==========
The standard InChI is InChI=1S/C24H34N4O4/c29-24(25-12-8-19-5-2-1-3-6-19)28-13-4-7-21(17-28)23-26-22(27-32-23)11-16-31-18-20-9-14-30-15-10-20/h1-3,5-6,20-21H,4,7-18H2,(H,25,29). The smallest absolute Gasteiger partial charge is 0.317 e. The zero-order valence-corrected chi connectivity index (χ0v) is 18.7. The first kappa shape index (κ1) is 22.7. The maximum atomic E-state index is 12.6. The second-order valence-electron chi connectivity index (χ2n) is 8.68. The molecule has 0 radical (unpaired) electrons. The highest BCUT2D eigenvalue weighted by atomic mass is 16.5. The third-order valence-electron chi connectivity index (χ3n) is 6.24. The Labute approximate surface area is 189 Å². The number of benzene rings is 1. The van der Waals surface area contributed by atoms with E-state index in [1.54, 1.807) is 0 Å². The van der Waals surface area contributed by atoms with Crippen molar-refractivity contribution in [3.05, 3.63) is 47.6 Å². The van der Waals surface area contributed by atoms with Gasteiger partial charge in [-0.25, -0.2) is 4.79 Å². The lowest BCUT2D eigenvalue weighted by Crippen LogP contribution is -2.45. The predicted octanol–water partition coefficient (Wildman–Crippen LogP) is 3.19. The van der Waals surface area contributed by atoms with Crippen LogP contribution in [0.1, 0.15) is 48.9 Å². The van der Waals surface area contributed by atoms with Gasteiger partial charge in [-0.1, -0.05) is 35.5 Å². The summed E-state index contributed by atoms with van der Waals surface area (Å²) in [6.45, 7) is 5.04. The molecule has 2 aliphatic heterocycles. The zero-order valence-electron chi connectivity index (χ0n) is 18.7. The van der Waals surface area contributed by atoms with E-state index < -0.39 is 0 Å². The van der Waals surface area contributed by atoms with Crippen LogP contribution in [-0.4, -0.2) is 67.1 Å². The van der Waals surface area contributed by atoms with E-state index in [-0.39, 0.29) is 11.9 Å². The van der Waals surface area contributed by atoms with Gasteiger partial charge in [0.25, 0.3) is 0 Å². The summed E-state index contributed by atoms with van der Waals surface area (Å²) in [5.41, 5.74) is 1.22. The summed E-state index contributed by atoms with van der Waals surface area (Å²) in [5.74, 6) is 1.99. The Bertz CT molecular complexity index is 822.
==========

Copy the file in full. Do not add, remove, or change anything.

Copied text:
The standard InChI is InChI=1S/C24H34N4O4/c29-24(25-12-8-19-5-2-1-3-6-19)28-13-4-7-21(17-28)23-26-22(27-32-23)11-16-31-18-20-9-14-30-15-10-20/h1-3,5-6,20-21H,4,7-18H2,(H,25,29). The smallest absolute Gasteiger partial charge is 0.317 e. The zero-order valence-corrected chi connectivity index (χ0v) is 18.7. The first kappa shape index (κ1) is 22.7. The maximum atomic E-state index is 12.6. The second-order valence-electron chi connectivity index (χ2n) is 8.68. The molecule has 0 radical (unpaired) electrons. The highest BCUT2D eigenvalue weighted by atomic mass is 16.5. The third-order valence-electron chi connectivity index (χ3n) is 6.24. The Labute approximate surface area is 189 Å². The number of benzene rings is 1. The van der Waals surface area contributed by atoms with E-state index in [1.54, 1.807) is 0 Å². The van der Waals surface area contributed by atoms with Crippen molar-refractivity contribution in [3.05, 3.63) is 47.6 Å². The van der Waals surface area contributed by atoms with Gasteiger partial charge in [-0.25, -0.2) is 4.79 Å². The lowest BCUT2D eigenvalue weighted by Crippen LogP contribution is -2.45. The predicted octanol–water partition coefficient (Wildman–Crippen LogP) is 3.19. The van der Waals surface area contributed by atoms with Crippen LogP contribution in [0.1, 0.15) is 48.9 Å². The van der Waals surface area contributed by atoms with Gasteiger partial charge in [-0.1, -0.05) is 35.5 Å². The summed E-state index contributed by atoms with van der Waals surface area (Å²) in [6.45, 7) is 5.04. The molecule has 2 aliphatic heterocycles. The zero-order valence-electron chi connectivity index (χ0n) is 18.7. The van der Waals surface area contributed by atoms with E-state index < -0.39 is 0 Å². The van der Waals surface area contributed by atoms with Crippen LogP contribution in [-0.4, -0.2) is 67.1 Å². The van der Waals surface area contributed by atoms with E-state index in [-0.39, 0.29) is 11.9 Å². The van der Waals surface area contributed by atoms with Gasteiger partial charge in [0.25, 0.3) is 0 Å². The summed E-state index contributed by atoms with van der Waals surface area (Å²) in [5.41, 5.74) is 1.22. The summed E-state index contributed by atoms with van der Waals surface area (Å²) in [5.74, 6) is 1.99. The Bertz CT molecular complexity index is 822.